Second, a custom algorithm is applied to rebuild a 3D model of the original pipe surface, independent of any pipe distortion such as bends or ovals.

Operators can then compare, in real time, the rebuilt pipe surface with the corroded surface to calculate corrosion pit depth/remaining pipe wall thickness.


Then, associations between ILI data and the 3D scan data are automatically created when features overlap. The software outputs an Excel report with visual graphics and tables detailing these associations. The Pipecheck software also automatically extracts selected corrosion areas for strength analysis and identifies clearly unmatched features.

v2.1 Pipecheck also extends previous capabilities to now compare burst pressure and manage depths measurements near welds, valves, and other equipment attached to the pipe such as compressor units and pump stations.

“With this release, we continue to target the [oil & gas]market, but the new functionalities will be particularly interesting for refineries, as they make pipeline inspection possible despite the presence of complex elements such as valves or welds,” said Lavoie.

Pemex deals with illegal pipeline taps

If Petroleos Mexicanos (Pemex), Mexico’s state-owned oil monopoly, is the backbone of Mexico’s economy, then its oil and gas pipelines are the veins and arteries.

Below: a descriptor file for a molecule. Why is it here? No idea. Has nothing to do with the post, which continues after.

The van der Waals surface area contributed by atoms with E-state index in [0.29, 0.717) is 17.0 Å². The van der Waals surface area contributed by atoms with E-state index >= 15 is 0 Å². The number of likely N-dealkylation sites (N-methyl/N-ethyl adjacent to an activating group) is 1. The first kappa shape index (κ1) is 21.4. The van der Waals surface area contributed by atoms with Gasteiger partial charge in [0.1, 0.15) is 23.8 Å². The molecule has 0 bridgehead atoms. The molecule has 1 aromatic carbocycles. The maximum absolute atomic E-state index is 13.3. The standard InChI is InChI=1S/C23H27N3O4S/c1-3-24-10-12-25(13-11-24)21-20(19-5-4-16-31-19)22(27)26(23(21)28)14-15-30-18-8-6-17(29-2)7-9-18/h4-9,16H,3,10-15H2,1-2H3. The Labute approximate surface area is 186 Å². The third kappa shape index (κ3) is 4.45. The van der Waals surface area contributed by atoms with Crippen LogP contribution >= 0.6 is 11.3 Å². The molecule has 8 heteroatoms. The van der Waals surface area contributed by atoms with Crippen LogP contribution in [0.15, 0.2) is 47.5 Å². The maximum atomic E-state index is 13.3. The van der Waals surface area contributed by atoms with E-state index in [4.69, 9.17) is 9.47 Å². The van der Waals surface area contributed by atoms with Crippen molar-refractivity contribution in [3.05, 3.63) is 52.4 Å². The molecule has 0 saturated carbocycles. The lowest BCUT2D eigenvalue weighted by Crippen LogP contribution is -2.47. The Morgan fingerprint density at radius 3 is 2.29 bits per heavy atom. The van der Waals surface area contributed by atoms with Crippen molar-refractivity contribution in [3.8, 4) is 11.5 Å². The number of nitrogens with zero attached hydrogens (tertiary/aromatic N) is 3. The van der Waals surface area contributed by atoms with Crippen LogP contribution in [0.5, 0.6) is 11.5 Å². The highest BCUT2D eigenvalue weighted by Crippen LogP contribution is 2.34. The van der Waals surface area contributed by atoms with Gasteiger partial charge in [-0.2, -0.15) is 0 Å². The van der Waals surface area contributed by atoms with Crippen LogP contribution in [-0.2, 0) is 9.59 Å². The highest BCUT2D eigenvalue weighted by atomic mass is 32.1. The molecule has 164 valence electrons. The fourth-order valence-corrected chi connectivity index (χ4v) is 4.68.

So, when Creaform had the fortuitous opportunity to join a trade delegation to Mexico earlier this year, Quebec officials setting up the mission sent an email to Pemex asking about the integrity of their pipelines and whether there was interest in meeting Creaform.

Pemex has a bit of an issue regarding its pipelines – thieves keep tapping into them and stealing fuel, costing it up to $5 billion.

In just the first six months of 2013, Pemex detected nearly 1,500 illegal fuel taps, estimating the thieves stole about 2.7 million barrels of fuel, more than one day of its annual oil output, and about double the number of illegal taps discovered in the same period in 2012.

Worst of all, these illegal taps frequently result in explosions or fires, such as a recent pipeline explosion that injured seven people on the outskirts of Mexico City. One attempted theft caused an explosion that killed 29 people in December 2010.

After arriving in Mexico for the trade mission, Creaform executives were sitting in on a video conference call with Pemex officials representing 17 of the oil giant’s pipeline locations.

“We blew them away,” Creaform’s Louis-Étienne Bouchard told SPAR. “They said what usually takes them three to four hours to complete, we did it in five minutes. It’s kind of like introducing a car to a farmer with a horse. Now, we have six months of meetings.”

Creaform’s products and services – 3D scanning, reverse engineering, quality control, non-destructive testing, product development and Computational Fluid Dynamics (CFD) and Finite Element Analysis (FEA) – target the oil and gas, automotive, aerospace, consumer products, heavy industries, manufacturing, and power generation industries.

Creaform’s scanning products include:

  • Handyscan 3D portable, self-positioning 3D scanners
  • HandyPROBE optical portable CMM
  • MetraSCAN 3D optical CMM scanners 
  • MetraSCAN-R robot-mounted version 
  • Go!SCAN 3D white light scanner 

Creaform said sales of Handyscan 3D scanners, described as the only portable, metrology-grade scanners on the market, increased 32 percent in the first half of 2013, compared to the same period last year.

Creaform is on track to exceed its C$52.5 million (US$54 million) sales objective for 2013.